We Listen, We Care, We Support

GriefLine volunteer: meet Sascha Rixon

GriefLine volunteer: meet Sascha Rixon

Sascha Rixon became a GriefLiner in 2016 after starting her Master of Counselling. She swiftly realised that gaining counselling experience would not only assist her studies but put her academic interest in putting counselling into practice. She has not looked back.

“GriefLine appealed to me because I was interested in learning more about loss and grief,” Sascha said.

“I have been working with university students in a teaching capacity since 2007, and I wanted to work with them in a counselling capacity. I have had students discuss with me their mental health issues and thought that counselling would be an interesting avenue to explore.”

As well as being a GriefLiner, Sascha has recently undergone a placement at an aged care facility.

“My grandmother had been in aged care in Brisbane until she died last year and I could see the need for mental health support for residents who may be lonely, have few visitors, and who may be experiencing loss and grief,” she reflects.

The experience made an impression on Sascha who, like many GriefLine volunteers, receives frequent calls from elderly callers who are lonely and socially isolated, and some of whom live in residential aged care

For Sascha, the placement has been inspiring. She has learned more about non-death related losses, such as the multiple losses that people can experience when they transition into aged care, including the loss of their home, the loss of privacy and autonomy, the loss of social contacts and neighbourhood, and the loss of hobbies and interests including cooking and gardening.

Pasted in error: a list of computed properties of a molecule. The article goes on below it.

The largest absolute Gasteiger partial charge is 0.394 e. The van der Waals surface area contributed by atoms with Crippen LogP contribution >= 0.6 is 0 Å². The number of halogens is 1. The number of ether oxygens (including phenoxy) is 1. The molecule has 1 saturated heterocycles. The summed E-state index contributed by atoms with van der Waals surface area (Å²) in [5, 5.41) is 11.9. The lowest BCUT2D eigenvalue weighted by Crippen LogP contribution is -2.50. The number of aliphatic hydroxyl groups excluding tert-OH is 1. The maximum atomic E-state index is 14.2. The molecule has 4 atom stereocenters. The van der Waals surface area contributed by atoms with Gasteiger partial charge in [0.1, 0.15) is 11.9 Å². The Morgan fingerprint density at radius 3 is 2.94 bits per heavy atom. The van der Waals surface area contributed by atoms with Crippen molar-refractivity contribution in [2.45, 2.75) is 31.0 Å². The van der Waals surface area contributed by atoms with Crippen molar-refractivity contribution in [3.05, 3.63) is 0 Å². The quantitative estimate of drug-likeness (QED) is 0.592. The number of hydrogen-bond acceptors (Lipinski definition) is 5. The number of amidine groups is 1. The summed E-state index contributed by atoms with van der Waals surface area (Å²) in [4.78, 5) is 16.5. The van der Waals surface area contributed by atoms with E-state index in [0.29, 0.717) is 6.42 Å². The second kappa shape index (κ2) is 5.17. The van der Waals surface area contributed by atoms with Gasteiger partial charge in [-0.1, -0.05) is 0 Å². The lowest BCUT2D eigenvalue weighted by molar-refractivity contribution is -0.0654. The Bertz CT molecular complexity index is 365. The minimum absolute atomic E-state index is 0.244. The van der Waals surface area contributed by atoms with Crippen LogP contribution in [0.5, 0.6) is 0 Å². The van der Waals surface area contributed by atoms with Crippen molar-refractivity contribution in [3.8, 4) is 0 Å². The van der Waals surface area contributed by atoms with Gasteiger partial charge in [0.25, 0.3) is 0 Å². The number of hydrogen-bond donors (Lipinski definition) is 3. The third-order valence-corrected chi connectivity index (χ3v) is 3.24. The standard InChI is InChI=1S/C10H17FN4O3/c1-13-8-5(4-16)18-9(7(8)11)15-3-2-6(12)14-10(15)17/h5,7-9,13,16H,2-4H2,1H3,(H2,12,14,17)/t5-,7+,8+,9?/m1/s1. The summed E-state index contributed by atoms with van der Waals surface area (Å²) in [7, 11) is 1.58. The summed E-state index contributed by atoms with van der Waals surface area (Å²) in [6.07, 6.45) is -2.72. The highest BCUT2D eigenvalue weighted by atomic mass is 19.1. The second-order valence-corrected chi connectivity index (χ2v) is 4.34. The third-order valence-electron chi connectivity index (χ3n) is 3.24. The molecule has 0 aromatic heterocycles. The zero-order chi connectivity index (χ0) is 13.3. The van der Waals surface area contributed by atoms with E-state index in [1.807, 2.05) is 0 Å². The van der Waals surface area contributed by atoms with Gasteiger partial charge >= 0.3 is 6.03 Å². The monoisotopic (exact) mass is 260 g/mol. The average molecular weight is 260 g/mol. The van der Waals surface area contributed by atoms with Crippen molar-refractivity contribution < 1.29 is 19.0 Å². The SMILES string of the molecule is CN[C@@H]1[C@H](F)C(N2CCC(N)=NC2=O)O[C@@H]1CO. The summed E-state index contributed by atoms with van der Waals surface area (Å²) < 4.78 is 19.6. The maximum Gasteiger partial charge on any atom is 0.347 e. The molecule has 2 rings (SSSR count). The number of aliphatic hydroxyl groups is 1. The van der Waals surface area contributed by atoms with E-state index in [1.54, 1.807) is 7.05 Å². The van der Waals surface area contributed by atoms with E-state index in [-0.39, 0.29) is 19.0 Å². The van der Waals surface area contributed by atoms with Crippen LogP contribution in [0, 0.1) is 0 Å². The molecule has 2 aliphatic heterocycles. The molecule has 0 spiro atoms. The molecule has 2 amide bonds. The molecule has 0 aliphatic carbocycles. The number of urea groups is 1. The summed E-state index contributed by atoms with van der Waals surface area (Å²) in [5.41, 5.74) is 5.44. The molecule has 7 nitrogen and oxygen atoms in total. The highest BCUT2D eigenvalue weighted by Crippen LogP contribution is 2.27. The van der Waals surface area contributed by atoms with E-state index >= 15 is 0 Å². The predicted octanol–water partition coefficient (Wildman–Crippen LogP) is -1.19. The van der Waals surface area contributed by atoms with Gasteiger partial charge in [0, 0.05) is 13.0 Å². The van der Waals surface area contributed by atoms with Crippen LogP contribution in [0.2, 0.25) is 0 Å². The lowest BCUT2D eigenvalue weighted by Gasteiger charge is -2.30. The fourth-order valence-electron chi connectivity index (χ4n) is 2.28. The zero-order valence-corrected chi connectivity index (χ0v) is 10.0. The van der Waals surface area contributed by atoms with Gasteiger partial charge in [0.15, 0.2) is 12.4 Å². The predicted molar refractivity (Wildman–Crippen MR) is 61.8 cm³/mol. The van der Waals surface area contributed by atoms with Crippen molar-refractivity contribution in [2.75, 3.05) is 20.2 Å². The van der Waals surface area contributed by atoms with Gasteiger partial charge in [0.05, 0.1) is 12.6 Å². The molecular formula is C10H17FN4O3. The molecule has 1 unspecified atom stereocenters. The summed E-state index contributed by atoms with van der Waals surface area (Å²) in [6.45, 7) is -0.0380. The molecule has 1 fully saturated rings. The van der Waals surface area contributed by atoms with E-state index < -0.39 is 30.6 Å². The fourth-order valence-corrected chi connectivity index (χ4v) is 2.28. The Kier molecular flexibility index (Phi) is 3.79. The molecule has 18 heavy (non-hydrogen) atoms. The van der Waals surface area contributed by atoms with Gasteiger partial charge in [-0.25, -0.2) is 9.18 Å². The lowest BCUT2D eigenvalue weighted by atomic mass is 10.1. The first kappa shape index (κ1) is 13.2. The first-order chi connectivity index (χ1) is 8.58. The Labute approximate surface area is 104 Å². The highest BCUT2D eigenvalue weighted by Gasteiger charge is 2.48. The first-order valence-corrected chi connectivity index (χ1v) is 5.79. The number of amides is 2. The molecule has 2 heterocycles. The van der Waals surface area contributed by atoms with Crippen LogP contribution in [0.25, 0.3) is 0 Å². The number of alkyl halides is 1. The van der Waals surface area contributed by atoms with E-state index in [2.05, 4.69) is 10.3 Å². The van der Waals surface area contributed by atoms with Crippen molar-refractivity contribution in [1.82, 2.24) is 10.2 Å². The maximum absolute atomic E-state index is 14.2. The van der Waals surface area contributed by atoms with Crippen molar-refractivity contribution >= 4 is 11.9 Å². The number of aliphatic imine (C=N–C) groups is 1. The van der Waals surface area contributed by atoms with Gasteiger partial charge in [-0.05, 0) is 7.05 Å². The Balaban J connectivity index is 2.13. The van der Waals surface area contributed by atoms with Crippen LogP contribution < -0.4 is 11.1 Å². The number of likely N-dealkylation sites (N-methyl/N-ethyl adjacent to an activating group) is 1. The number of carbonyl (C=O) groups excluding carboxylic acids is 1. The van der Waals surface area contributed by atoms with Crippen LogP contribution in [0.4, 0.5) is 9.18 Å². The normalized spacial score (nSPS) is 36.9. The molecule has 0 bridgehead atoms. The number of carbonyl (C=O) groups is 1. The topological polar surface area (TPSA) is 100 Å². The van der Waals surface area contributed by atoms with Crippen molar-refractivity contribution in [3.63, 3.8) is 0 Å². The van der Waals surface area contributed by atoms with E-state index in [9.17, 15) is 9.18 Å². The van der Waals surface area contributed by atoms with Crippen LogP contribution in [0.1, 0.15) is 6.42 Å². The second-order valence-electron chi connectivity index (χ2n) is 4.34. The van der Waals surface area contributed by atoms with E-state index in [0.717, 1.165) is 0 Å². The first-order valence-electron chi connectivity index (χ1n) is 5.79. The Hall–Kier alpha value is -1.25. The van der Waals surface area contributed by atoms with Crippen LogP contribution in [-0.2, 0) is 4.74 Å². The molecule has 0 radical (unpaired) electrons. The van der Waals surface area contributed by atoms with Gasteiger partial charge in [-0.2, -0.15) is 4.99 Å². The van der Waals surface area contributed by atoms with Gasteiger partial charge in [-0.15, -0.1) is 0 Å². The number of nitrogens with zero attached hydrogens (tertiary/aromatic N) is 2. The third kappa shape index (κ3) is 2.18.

“We receive frequent calls on the GriefLine help line from elderly callers and this experience has given me new insights,” Sascha said.

“My time as a GriefLiner has made me realise that everyone grieves differently – some people prefer to process their loss and grief through talking and others prefer to do it through “doing things”,” she said.

“Learning about questions that can help to transform loss: such as what is lost, what is left, what is possible has been enormously helpful. Learning to be there, just to listen and support someone, rather than trying to “fix” things for them has also been a big learning, particularly with my teaching background where we try to “fix” things for students.”

According to Sascha, GriefLine is an essential service for people looking for a free, non-judgmental service where a person can share as much or as little of a story as they like. For counsellors, she recommends GriefLine as a great opportunity to develop their knowledge and skills in counselling clients experiencing loss and grief.

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